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Back in the summer of 1966 both the football world cup and the freshwater world angling championships were held in England. Due to the achievements of Bobby Moore’s boys, the English nation was in a state of euphoria. The question on the lips of the nation’s anglers in the lead up to the River Thurne event was whether England’s fishing team could make it a sporting double.
The selection process in the 1960s was very different to the system we have in place today. Back then each of the first five teams in the All England National were allowed to nominate one angler. The sixth placed team nominated the reserve. Often, clubs would select the team member who had caught the highest weight in that match. This is what both Rugby Federation and Coventry & District Angling Association did in 1966. Therefore, following their epic battle in the 1965 All England Dave Burr and Colin Clough found themselves as team mates. Dave was appointed as team captain. Neither Derby Angling Association nor Gloucester United kept with the usual precedent though. Despite Ray Gwinnutt’s third place national finish, Derby A A nominated the 23 year old Ray Hough instead. Gloucester United A A plumped for Terry Gardener, rather than the 17 year old Nicholas Swann who had taken their highest weight on the Kings Sedgemoor drain back in that 1965 National. Notts Federation’s Neil Mumford was the final team member, with Roy Livett as reserve. Team Manager was Coventry’s Bernard Donovan with Bill Platten from Yarmouth, Gorlaston & District A A the local organiser.
These days the world championships see around 40 teams lining the banks but in 1966 fifteen teams, all from within Europe, took part. East Germany were also due to line up, but for reasons that I have not yet been able to determine, were banned from participating. Looking at the list of nations, Czechoslovakia and Yugoslavia no longer exist as separate entities, while West Germany were of course re-united with the eastern neighbour in 1990. As you would expect on such an important occasion, the Minister of Sport, Dennis Howell, spent the day at the venue. The opening ceremony was held at Yarmouth Marina.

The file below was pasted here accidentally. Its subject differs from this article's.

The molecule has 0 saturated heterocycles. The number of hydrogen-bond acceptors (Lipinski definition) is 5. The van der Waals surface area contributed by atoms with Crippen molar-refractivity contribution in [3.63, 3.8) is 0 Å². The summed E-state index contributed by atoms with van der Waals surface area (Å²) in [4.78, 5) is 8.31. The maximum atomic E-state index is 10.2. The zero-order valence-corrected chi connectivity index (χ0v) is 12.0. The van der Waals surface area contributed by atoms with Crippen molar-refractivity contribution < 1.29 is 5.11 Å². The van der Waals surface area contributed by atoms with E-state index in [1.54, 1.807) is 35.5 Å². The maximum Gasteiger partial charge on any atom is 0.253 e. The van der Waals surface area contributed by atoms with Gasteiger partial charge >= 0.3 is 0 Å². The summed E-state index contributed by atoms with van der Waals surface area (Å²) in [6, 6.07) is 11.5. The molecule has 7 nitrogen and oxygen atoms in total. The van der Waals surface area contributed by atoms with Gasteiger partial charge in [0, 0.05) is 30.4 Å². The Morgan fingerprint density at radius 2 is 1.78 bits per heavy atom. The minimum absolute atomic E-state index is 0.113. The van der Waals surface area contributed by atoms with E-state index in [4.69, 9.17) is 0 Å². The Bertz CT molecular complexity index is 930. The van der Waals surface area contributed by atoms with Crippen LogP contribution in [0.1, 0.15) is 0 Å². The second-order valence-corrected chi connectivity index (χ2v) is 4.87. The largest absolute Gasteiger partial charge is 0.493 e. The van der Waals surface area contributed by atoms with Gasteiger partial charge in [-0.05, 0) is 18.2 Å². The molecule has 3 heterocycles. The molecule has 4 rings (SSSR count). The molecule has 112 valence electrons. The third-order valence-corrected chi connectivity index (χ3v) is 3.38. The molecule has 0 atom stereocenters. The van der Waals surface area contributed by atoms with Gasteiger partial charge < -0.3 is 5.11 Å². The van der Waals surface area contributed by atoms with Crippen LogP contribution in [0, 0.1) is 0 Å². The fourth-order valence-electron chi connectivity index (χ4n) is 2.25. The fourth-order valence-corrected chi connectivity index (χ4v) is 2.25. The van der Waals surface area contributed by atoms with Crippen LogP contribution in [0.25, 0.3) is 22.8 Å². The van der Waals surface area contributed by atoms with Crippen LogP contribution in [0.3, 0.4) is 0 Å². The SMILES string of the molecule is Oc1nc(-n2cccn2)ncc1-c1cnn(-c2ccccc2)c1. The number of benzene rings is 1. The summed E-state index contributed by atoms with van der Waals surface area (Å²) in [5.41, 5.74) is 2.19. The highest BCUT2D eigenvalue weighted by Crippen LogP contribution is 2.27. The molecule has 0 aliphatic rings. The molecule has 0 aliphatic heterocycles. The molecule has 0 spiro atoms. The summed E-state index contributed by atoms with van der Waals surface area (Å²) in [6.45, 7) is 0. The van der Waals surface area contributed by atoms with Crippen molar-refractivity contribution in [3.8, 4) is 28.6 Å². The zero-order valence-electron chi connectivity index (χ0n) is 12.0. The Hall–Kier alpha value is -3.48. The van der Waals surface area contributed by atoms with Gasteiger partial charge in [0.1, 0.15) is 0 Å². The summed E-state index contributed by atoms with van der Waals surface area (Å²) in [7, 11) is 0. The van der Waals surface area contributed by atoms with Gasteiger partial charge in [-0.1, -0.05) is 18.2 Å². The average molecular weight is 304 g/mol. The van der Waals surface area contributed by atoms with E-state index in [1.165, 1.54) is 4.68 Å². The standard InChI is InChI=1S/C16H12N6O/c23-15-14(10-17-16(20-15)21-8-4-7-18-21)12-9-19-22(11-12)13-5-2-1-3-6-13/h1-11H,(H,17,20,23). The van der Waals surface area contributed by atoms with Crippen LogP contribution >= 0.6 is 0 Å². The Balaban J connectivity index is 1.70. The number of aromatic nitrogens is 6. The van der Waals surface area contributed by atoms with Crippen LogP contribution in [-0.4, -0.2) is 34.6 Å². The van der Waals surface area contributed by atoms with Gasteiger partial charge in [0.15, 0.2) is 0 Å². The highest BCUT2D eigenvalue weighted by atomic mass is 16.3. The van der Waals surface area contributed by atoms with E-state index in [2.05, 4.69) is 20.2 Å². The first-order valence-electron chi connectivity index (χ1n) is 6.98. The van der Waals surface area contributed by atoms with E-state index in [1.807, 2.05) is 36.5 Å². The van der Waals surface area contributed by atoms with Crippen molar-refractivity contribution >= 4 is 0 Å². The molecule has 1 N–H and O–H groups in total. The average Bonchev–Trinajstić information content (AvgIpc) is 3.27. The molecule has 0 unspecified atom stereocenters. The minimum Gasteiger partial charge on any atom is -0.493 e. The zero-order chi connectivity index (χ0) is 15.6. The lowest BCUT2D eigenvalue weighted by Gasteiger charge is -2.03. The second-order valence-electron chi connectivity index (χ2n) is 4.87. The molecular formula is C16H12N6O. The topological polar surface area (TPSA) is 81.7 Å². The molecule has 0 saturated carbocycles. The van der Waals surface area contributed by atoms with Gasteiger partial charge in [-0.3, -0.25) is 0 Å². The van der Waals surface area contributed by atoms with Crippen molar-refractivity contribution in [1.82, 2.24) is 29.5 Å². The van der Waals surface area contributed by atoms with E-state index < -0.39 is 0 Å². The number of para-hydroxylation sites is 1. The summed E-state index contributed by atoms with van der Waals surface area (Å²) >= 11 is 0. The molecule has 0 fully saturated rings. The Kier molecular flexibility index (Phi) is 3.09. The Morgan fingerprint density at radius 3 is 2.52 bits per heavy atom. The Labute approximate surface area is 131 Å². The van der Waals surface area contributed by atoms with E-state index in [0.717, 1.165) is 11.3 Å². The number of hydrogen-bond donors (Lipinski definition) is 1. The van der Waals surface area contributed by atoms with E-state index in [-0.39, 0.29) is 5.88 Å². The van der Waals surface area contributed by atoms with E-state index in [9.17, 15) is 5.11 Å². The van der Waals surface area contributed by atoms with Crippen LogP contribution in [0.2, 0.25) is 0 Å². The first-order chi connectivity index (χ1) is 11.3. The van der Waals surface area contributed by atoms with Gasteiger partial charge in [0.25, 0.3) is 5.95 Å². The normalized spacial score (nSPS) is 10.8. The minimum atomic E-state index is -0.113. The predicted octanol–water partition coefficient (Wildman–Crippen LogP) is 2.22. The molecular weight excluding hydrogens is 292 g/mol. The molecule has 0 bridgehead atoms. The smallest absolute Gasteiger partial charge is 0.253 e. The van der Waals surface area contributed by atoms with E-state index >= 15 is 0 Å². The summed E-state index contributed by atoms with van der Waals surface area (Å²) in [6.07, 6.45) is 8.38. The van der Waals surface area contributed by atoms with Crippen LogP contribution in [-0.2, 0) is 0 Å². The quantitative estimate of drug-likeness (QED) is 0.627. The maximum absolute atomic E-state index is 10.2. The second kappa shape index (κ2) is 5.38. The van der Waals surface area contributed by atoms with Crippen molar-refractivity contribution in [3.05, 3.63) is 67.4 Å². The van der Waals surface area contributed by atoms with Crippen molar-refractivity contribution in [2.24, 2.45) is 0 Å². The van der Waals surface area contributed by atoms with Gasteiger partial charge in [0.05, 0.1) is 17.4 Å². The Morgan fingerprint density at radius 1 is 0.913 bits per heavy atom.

At that time competitors were only allowed to use 15 metres of line; not a problem if using a pole but a major disadvantage for the English rod and line approach. For only the English, Irish and San Marino teams fished with rod and line during the match. The match was three hours long and five points were awarded for each fish and a further point for every gram of weight. Dave Burr recalled practising on his local North Oxford Canal trying amongst other things to master the line limit rule.
It was bookies favourites, France, who justified that pre-match tag by storming to victory with just eight penalty points with their bloodworm based approach.
All five Frenchmen were in the top nine places with two section wins and three section seconds. On top of that Henri Guiheneuf was nearly 2000 points ahead of the field as individual winner.
Henri weighed in at 11 lbs 13½ oz. French captain and three times world champion Robert Tesse photo took sixth place whilst his son Jacques ended up in eighth place. I wonder how many other father and son combination have represented their nations in the world championships?
England drew peg 13 and, much to the disappointment of home supporters, ended up five points off the medals in sixth spot. Terry Gardener caught 82 fish and won his section, finishing fourth overall. Captain Dave Burr was eleventh landing 89 fish for 4-1-10 and Ray Hough ended up in sixteenth spot.
Some critics were disparaging of Neil Mumford’s efforts, but although he finished down in 48th spot, Neil did beat the anglers pegged either side of him. All the written reports of the match are clear about one thing, that Colin Cloughs’ peg was a totally hopeless ‘narrow neck of gin clear water’, with the NFA being blamed for including such a peg. Poor Colin could only muster 3½ oz from this nightmare swim. You can only feel for Colin. The only saving grace is that he would return to HQ by boat rather than having a lengthy walk.
The fact that all the leading teams had used bloodworm as bait, was not lost on the English management. A realisation was slowly dawning that things must change if England wanted to be serious contenders to compete for the world crown. People were starting to realise that there was a need to hand pick the best anglers for the venue and not rely on the current selection process. As was written in the Angling Times, will the swingtippers who did well in the 1966 All England stand any chance in the 1967 match to be held in Hungary? They didn’t know it then, but it would to be another 20 years before Dick Clegg was able to lead a hand-picked England team to world championship glory.
It’s fun to speculate who would have been in contention for England selection in the mid 1960s if the team had been hand-picked back then. 1963 world champion Billly Lane was an obvious contender as were father and son combination Benny and Kevin Ashurst. Leicester’s Ivan Marks would have been in the manager’s thinking too, not forgetting Ray Mumford. Other contenders would include Jimmy Randell, Geoff Kirk, Fred Foster, Ken Booth, Jim Sharp, Dick Ward, Johnny Moult plus future world champion Robin Harris. Who would you have selected?
The team undertake a diverse range of work including looking after the Trust's £40 million worth of fish stocks, managing agreements with over 250 different angling clubs and helping more people, especially youngsters, take up angling on the canal. Follow this blog to keep updated with the thoughts and work of the team.